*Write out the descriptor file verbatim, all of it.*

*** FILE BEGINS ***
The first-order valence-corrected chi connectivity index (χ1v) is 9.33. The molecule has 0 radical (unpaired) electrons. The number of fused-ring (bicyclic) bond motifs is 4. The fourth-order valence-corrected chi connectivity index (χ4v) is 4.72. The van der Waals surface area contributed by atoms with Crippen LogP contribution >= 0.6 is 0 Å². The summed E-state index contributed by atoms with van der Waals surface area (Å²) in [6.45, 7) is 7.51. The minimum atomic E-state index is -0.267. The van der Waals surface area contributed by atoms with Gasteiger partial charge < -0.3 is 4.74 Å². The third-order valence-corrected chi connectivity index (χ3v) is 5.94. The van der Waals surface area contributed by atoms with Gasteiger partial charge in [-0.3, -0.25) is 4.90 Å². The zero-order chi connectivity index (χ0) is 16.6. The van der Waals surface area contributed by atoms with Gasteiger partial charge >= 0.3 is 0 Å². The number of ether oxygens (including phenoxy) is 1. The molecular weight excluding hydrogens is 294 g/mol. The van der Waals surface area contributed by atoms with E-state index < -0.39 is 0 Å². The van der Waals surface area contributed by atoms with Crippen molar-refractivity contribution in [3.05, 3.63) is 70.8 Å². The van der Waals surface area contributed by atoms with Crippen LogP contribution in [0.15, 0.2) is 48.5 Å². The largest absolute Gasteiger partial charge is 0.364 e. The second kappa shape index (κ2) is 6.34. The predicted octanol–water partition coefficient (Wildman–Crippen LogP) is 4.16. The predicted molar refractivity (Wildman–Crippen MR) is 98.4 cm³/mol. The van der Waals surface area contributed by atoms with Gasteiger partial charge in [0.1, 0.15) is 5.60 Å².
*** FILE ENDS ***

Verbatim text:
The first-order valence-corrected chi connectivity index (χ1v) is 9.33. The molecule has 0 radical (unpaired) electrons. The number of fused-ring (bicyclic) bond motifs is 4. The fourth-order valence-corrected chi connectivity index (χ4v) is 4.72. The van der Waals surface area contributed by atoms with Crippen LogP contribution >= 0.6 is 0 Å². The summed E-state index contributed by atoms with van der Waals surface area (Å²) in [6.45, 7) is 7.51. The minimum atomic E-state index is -0.267. The van der Waals surface area contributed by atoms with Gasteiger partial charge < -0.3 is 4.74 Å². The third-order valence-corrected chi connectivity index (χ3v) is 5.94. The van der Waals surface area contributed by atoms with Gasteiger partial charge in [-0.3, -0.25) is 4.90 Å². The zero-order chi connectivity index (χ0) is 16.6. The van der Waals surface area contributed by atoms with Gasteiger partial charge >= 0.3 is 0 Å². The number of ether oxygens (including phenoxy) is 1. The molecular weight excluding hydrogens is 294 g/mol. The van der Waals surface area contributed by atoms with E-state index < -0.39 is 0 Å². The van der Waals surface area contributed by atoms with Crippen molar-refractivity contribution in [3.05, 3.63) is 70.8 Å². The van der Waals surface area contributed by atoms with Crippen LogP contribution in [0.15, 0.2) is 48.5 Å². The largest absolute Gasteiger partial charge is 0.364 e. The second kappa shape index (κ2) is 6.34. The predicted octanol–water partition coefficient (Wildman–Crippen LogP) is 4.16. The predicted molar refractivity (Wildman–Crippen MR) is 98.4 cm³/mol. The van der Waals surface area contributed by atoms with Gasteiger partial charge in [0.1, 0.15) is 5.60 Å².